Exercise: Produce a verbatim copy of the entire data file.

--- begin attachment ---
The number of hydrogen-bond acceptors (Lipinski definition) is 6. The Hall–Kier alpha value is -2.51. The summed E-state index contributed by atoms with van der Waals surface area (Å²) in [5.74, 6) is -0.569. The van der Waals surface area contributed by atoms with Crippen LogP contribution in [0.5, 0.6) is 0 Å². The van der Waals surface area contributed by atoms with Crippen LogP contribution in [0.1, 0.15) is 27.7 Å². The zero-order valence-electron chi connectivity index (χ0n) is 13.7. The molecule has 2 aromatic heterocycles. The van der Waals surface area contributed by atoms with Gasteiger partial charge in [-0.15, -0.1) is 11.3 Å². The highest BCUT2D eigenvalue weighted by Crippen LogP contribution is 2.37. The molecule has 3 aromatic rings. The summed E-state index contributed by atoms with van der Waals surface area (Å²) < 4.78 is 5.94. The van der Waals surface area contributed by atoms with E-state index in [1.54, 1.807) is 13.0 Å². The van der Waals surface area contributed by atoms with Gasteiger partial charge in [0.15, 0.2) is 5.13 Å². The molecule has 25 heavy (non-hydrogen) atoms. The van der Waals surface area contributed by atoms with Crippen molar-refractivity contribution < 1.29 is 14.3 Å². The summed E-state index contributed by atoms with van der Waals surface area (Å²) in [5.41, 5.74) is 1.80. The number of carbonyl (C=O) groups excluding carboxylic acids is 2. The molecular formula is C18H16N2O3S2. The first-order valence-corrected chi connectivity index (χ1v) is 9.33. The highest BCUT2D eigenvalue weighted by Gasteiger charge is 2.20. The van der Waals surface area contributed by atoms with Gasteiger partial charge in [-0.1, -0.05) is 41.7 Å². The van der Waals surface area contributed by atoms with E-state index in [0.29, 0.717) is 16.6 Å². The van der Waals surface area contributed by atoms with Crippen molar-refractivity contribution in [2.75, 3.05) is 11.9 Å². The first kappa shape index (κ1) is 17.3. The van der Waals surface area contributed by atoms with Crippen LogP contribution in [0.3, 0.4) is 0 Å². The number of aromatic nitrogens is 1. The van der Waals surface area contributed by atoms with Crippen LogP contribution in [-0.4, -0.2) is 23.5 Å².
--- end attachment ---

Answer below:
The number of hydrogen-bond acceptors (Lipinski definition) is 6. The Hall–Kier alpha value is -2.51. The summed E-state index contributed by atoms with van der Waals surface area (Å²) in [5.74, 6) is -0.569. The van der Waals surface area contributed by atoms with Crippen LogP contribution in [0.5, 0.6) is 0 Å². The van der Waals surface area contributed by atoms with Crippen LogP contribution in [0.1, 0.15) is 27.7 Å². The zero-order valence-electron chi connectivity index (χ0n) is 13.7. The molecule has 2 aromatic heterocycles. The van der Waals surface area contributed by atoms with Gasteiger partial charge in [-0.15, -0.1) is 11.3 Å². The highest BCUT2D eigenvalue weighted by Crippen LogP contribution is 2.37. The molecule has 3 aromatic rings. The summed E-state index contributed by atoms with van der Waals surface area (Å²) < 4.78 is 5.94. The van der Waals surface area contributed by atoms with E-state index in [1.54, 1.807) is 13.0 Å². The van der Waals surface area contributed by atoms with Gasteiger partial charge in [0.15, 0.2) is 5.13 Å². The molecule has 25 heavy (non-hydrogen) atoms. The van der Waals surface area contributed by atoms with Crippen molar-refractivity contribution < 1.29 is 14.3 Å². The summed E-state index contributed by atoms with van der Waals surface area (Å²) in [5.41, 5.74) is 1.80. The number of carbonyl (C=O) groups excluding carboxylic acids is 2. The molecular formula is C18H16N2O3S2. The first-order valence-corrected chi connectivity index (χ1v) is 9.33. The highest BCUT2D eigenvalue weighted by Gasteiger charge is 2.20. The van der Waals surface area contributed by atoms with Gasteiger partial charge in [-0.1, -0.05) is 41.7 Å². The van der Waals surface area contributed by atoms with E-state index in [0.29, 0.717) is 16.6 Å². The van der Waals surface area contributed by atoms with Crippen molar-refractivity contribution in [2.75, 3.05) is 11.9 Å². The first kappa shape index (κ1) is 17.3. The van der Waals surface area contributed by atoms with Crippen LogP contribution in [0.3, 0.4) is 0 Å². The number of aromatic nitrogens is 1. The van der Waals surface area contributed by atoms with Crippen LogP contribution in [-0.4, -0.2) is 23.5 Å².